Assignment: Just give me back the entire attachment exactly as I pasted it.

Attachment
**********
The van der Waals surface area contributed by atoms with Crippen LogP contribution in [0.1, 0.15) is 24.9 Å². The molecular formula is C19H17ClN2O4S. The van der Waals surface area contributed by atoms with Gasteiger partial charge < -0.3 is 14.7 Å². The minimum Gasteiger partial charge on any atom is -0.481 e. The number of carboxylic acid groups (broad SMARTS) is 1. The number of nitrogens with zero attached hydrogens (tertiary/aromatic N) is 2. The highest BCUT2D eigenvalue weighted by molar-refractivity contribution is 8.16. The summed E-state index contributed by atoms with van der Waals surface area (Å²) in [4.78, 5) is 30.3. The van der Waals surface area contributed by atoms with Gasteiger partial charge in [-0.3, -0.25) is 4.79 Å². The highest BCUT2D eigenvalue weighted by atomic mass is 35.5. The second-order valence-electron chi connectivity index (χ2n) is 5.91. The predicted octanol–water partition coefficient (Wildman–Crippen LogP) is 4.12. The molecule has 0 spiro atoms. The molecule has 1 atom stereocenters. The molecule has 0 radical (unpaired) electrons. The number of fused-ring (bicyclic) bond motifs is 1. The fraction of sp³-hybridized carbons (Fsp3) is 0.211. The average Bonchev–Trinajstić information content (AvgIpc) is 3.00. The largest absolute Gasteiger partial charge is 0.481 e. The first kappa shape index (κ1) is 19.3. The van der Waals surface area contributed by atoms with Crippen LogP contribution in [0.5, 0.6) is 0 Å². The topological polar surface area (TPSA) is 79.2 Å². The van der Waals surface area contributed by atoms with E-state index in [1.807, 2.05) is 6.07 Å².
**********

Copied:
The van der Waals surface area contributed by atoms with Crippen LogP contribution in [0.1, 0.15) is 24.9 Å². The molecular formula is C19H17ClN2O4S. The van der Waals surface area contributed by atoms with Gasteiger partial charge < -0.3 is 14.7 Å². The minimum Gasteiger partial charge on any atom is -0.481 e. The number of carboxylic acid groups (broad SMARTS) is 1. The number of nitrogens with zero attached hydrogens (tertiary/aromatic N) is 2. The highest BCUT2D eigenvalue weighted by molar-refractivity contribution is 8.16. The summed E-state index contributed by atoms with van der Waals surface area (Å²) in [4.78, 5) is 30.3. The van der Waals surface area contributed by atoms with Gasteiger partial charge in [-0.3, -0.25) is 4.79 Å². The highest BCUT2D eigenvalue weighted by atomic mass is 35.5. The second-order valence-electron chi connectivity index (χ2n) is 5.91. The predicted octanol–water partition coefficient (Wildman–Crippen LogP) is 4.12. The molecule has 0 spiro atoms. The molecule has 1 atom stereocenters. The molecule has 0 radical (unpaired) electrons. The number of fused-ring (bicyclic) bond motifs is 1. The fraction of sp³-hybridized carbons (Fsp3) is 0.211. The average Bonchev–Trinajstić information content (AvgIpc) is 3.00. The largest absolute Gasteiger partial charge is 0.481 e. The first kappa shape index (κ1) is 19.3. The van der Waals surface area contributed by atoms with Crippen LogP contribution in [0.5, 0.6) is 0 Å². The topological polar surface area (TPSA) is 79.2 Å². The van der Waals surface area contributed by atoms with E-state index in [1.807, 2.05) is 6.07 Å².